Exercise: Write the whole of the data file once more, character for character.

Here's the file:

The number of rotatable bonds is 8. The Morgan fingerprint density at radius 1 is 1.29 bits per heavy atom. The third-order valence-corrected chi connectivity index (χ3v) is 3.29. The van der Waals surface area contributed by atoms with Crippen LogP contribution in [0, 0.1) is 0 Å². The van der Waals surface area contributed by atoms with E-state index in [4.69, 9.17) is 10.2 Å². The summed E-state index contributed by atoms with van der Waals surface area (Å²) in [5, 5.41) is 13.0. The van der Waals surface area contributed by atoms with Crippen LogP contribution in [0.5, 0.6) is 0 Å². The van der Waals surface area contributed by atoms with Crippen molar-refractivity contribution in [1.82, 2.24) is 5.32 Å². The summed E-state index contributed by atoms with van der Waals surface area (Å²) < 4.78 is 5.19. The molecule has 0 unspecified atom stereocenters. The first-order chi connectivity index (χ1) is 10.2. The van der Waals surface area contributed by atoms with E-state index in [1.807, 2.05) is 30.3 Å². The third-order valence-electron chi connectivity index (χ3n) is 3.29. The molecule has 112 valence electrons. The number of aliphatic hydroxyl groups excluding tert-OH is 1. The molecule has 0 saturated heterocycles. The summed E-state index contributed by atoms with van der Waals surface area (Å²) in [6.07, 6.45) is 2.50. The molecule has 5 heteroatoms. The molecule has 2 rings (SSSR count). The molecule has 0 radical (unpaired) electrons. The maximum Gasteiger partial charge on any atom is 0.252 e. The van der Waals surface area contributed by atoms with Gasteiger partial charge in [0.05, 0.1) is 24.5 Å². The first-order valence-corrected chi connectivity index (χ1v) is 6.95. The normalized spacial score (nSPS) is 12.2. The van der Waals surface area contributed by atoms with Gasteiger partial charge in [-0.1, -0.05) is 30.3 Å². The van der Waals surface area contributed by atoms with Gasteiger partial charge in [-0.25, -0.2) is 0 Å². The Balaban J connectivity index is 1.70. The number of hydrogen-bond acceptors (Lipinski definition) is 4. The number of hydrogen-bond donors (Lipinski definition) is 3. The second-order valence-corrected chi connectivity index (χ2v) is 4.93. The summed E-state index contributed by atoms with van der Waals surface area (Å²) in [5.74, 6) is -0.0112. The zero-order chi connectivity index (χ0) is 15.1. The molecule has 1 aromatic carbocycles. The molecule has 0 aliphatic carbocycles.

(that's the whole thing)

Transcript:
The number of rotatable bonds is 8. The Morgan fingerprint density at radius 1 is 1.29 bits per heavy atom. The third-order valence-corrected chi connectivity index (χ3v) is 3.29. The van der Waals surface area contributed by atoms with Crippen LogP contribution in [0, 0.1) is 0 Å². The van der Waals surface area contributed by atoms with E-state index in [4.69, 9.17) is 10.2 Å². The summed E-state index contributed by atoms with van der Waals surface area (Å²) in [5, 5.41) is 13.0. The van der Waals surface area contributed by atoms with Crippen LogP contribution in [0.5, 0.6) is 0 Å². The van der Waals surface area contributed by atoms with Crippen molar-refractivity contribution in [1.82, 2.24) is 5.32 Å². The summed E-state index contributed by atoms with van der Waals surface area (Å²) < 4.78 is 5.19. The molecule has 0 unspecified atom stereocenters. The first-order chi connectivity index (χ1) is 10.2. The van der Waals surface area contributed by atoms with E-state index in [1.807, 2.05) is 30.3 Å². The third-order valence-electron chi connectivity index (χ3n) is 3.29. The molecule has 112 valence electrons. The number of aliphatic hydroxyl groups excluding tert-OH is 1. The molecule has 0 saturated heterocycles. The summed E-state index contributed by atoms with van der Waals surface area (Å²) in [6.07, 6.45) is 2.50. The molecule has 5 heteroatoms. The molecule has 2 rings (SSSR count). The molecule has 0 radical (unpaired) electrons. The maximum Gasteiger partial charge on any atom is 0.252 e. The van der Waals surface area contributed by atoms with Gasteiger partial charge in [0.05, 0.1) is 24.5 Å². The first-order valence-corrected chi connectivity index (χ1v) is 6.95. The normalized spacial score (nSPS) is 12.2. The van der Waals surface area contributed by atoms with Gasteiger partial charge in [-0.1, -0.05) is 30.3 Å². The van der Waals surface area contributed by atoms with Gasteiger partial charge in [-0.25, -0.2) is 0 Å². The Balaban J connectivity index is 1.70. The number of hydrogen-bond acceptors (Lipinski definition) is 4. The number of hydrogen-bond donors (Lipinski definition) is 3. The second-order valence-corrected chi connectivity index (χ2v) is 4.93. The summed E-state index contributed by atoms with van der Waals surface area (Å²) in [5.74, 6) is -0.0112. The zero-order chi connectivity index (χ0) is 15.1. The molecule has 1 aromatic carbocycles. The molecule has 0 aliphatic carbocycles.